Thursday, September 27, 2012

Meet Mr. Friendly: Interview with Derek Harley, Mr. Minneapolis Eagle 2012

(Published in Lavender Magazine, Issue #452, September 27, 2012)

Allow me to introduce you to Derek Harley, Mr. Minneapolis Eagle 2012. Allow him to introduce you to Mr. Friendly, the new face (literally) of HIV stigma awareness. Harley is the team captain for Team Friendly Minnesota.

Tell me about Mr. Friendly.

Mr. Friendly is the new face of reducing HIV stigma. His face is a positive and a negative sign, so someone who wears this symbol is saying, “Positive or negative, I’m here for you. Regardless of your HIV status, we’re all in this together.”

How did you get hooked up with Mr. Friendly?

I was introduced to Mr. Friendly at the International Mr. Leather contest three or four years ago. I have a lot of very close friends who have tested positive. They needed support, and we’ve been there for them all throughout their journey of acceptance. I’ve seen some stigma-related incidents happen with them, and I just think this is a conversation that our city and our community needs to have. Speaking openly and honestly about HIV and reducing stigma is going to make our community better.

How did Mr. Friendly get started?

It was started by Dave Watt, a former Mr. Michigan Leather titleholder. He competed and won his title in September, 2008, and during his title year he started the Mr. Friendly program.

Why is the Mr. Friendly program needed? What does it hope to accomplish?

Reducing HIV stigma will make the world a better place for those living with HIV. It is going to increase testing, decrease transmission, and just overall make the world a friendlier place.

Give me an example of HIV stigma.

I think a lot of people don’t realize that they might be inducing stigma in conversations they have. They might think they're open-minded to individuals who are positive, but when it comes down to it, maybe they’re not so much. An example I like to use is the question, “Are you clean?” On its face it doesn’t seem offensive, but if you look at the opposite side of that, you’re implying that someone who is not negative and has a positive status is somehow dirty. And that doesn’t make that person feel very good.

Mr. Friendly is needed because we have to put it out there that the way you interact with someone who is positive can have a deep impact on how they feel about themselves. If we make them feel dirty or unwelcome or that they’re outcasts, we are degrading them as a person.

And, really, the status is just a part of who they are. They’re living with HIV, but it’s not necessarily what defines their lives. Many people I know who have HIV don’t go around every day thinking about the fact that they have HIV and don’t wear a big sign that says, hey, I have HIV. But that’s how they’re treated when they disclose their status.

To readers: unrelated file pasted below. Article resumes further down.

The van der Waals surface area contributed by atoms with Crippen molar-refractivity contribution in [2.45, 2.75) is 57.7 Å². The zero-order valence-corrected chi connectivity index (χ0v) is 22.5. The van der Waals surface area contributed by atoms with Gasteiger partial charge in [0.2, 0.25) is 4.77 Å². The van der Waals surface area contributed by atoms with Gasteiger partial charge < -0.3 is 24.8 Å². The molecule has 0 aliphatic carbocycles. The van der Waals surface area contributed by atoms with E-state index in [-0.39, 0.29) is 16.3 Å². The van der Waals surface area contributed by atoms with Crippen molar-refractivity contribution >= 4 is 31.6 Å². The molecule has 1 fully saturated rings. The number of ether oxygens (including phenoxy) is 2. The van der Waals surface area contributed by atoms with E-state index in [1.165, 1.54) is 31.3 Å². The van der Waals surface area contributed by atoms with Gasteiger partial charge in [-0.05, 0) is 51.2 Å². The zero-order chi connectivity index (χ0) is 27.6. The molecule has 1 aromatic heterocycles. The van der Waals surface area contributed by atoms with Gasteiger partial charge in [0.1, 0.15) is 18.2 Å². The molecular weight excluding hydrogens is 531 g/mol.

For years I’ve seen phrases in online profiles such as “DDF/UB2” (“drug and disease free, you be too”).

In phrases like that there’s stigma attached all over the place, and not necessarily just referring to HIV. If you start dictating exactly what your terms are, you close the door to a conversation. Mr. Friendly is about having that conversation, having an open and honest conversation about statuses. Why can’t I just ask, “Hey, are you positive or are you negative?” and from there have a conversation about that, and define what’s safe for a particular person? But if you initially shut down the conversation by stating a demand of “drug and disease free, UB2,” it closes the door to having that conversation.

How can people get involved with Mr. Friendly and Team Friendly Minnesota?

We had a launch party on Sept. 15, and we’re doing a second one to reach out to the 18+ crowd on Sept. 20. From there we’d like to see the program do something along the lines of monthly outreach at different bars. And we want to get Mr. Friendly pins into the bars, so that even if we’re not doing an outreach event people can get an information card that talks about Mr. Friendly, and a pin they can wear to show that they are status-friendly folks.

(Visit the Mr. Friendly website at <Mr.>. There is also a Facebook page for Team Friendly Minnesota—search for “Mr. Friendly” on Facebook.)

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